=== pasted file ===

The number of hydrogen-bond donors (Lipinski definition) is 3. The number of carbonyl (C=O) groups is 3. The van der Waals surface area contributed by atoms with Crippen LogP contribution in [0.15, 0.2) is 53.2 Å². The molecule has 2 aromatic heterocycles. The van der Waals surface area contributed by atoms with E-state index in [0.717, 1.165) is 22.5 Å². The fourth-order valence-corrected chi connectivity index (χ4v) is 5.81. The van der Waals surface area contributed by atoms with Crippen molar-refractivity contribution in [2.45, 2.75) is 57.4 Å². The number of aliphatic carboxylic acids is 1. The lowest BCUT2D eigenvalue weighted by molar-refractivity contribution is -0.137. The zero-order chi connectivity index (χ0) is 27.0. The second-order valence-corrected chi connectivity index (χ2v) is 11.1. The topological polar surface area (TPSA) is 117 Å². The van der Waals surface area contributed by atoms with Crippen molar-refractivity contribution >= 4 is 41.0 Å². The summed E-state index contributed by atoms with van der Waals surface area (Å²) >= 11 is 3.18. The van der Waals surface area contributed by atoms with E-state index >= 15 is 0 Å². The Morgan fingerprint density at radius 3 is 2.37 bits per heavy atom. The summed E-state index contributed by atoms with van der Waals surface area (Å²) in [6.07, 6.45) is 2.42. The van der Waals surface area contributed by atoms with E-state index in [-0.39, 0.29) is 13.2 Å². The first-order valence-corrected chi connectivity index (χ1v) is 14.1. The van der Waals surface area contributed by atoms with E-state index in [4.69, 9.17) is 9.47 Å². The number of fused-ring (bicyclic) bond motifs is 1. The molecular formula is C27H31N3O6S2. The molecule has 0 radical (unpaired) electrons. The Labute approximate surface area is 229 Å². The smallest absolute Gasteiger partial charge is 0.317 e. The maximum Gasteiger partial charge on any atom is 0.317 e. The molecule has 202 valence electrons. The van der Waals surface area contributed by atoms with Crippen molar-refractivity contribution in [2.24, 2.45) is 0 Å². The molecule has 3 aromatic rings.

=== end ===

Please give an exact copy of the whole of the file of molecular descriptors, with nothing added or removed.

The number of hydrogen-bond donors (Lipinski definition) is 3. The number of carbonyl (C=O) groups is 3. The van der Waals surface area contributed by atoms with Crippen LogP contribution in [0.15, 0.2) is 53.2 Å². The molecule has 2 aromatic heterocycles. The van der Waals surface area contributed by atoms with E-state index in [0.717, 1.165) is 22.5 Å². The fourth-order valence-corrected chi connectivity index (χ4v) is 5.81. The van der Waals surface area contributed by atoms with Crippen molar-refractivity contribution in [2.45, 2.75) is 57.4 Å². The number of aliphatic carboxylic acids is 1. The lowest BCUT2D eigenvalue weighted by molar-refractivity contribution is -0.137. The zero-order chi connectivity index (χ0) is 27.0. The second-order valence-corrected chi connectivity index (χ2v) is 11.1. The topological polar surface area (TPSA) is 117 Å². The van der Waals surface area contributed by atoms with Crippen molar-refractivity contribution >= 4 is 41.0 Å². The summed E-state index contributed by atoms with van der Waals surface area (Å²) >= 11 is 3.18. The van der Waals surface area contributed by atoms with E-state index >= 15 is 0 Å². The Morgan fingerprint density at radius 3 is 2.37 bits per heavy atom. The summed E-state index contributed by atoms with van der Waals surface area (Å²) in [6.07, 6.45) is 2.42. The van der Waals surface area contributed by atoms with E-state index in [-0.39, 0.29) is 13.2 Å². The first-order valence-corrected chi connectivity index (χ1v) is 14.1. The van der Waals surface area contributed by atoms with E-state index in [4.69, 9.17) is 9.47 Å². The number of fused-ring (bicyclic) bond motifs is 1. The molecular formula is C27H31N3O6S2. The molecule has 0 radical (unpaired) electrons. The Labute approximate surface area is 229 Å². The smallest absolute Gasteiger partial charge is 0.317 e. The maximum Gasteiger partial charge on any atom is 0.317 e. The molecule has 202 valence electrons. The van der Waals surface area contributed by atoms with Crippen molar-refractivity contribution in [2.24, 2.45) is 0 Å². The molecule has 3 aromatic rings.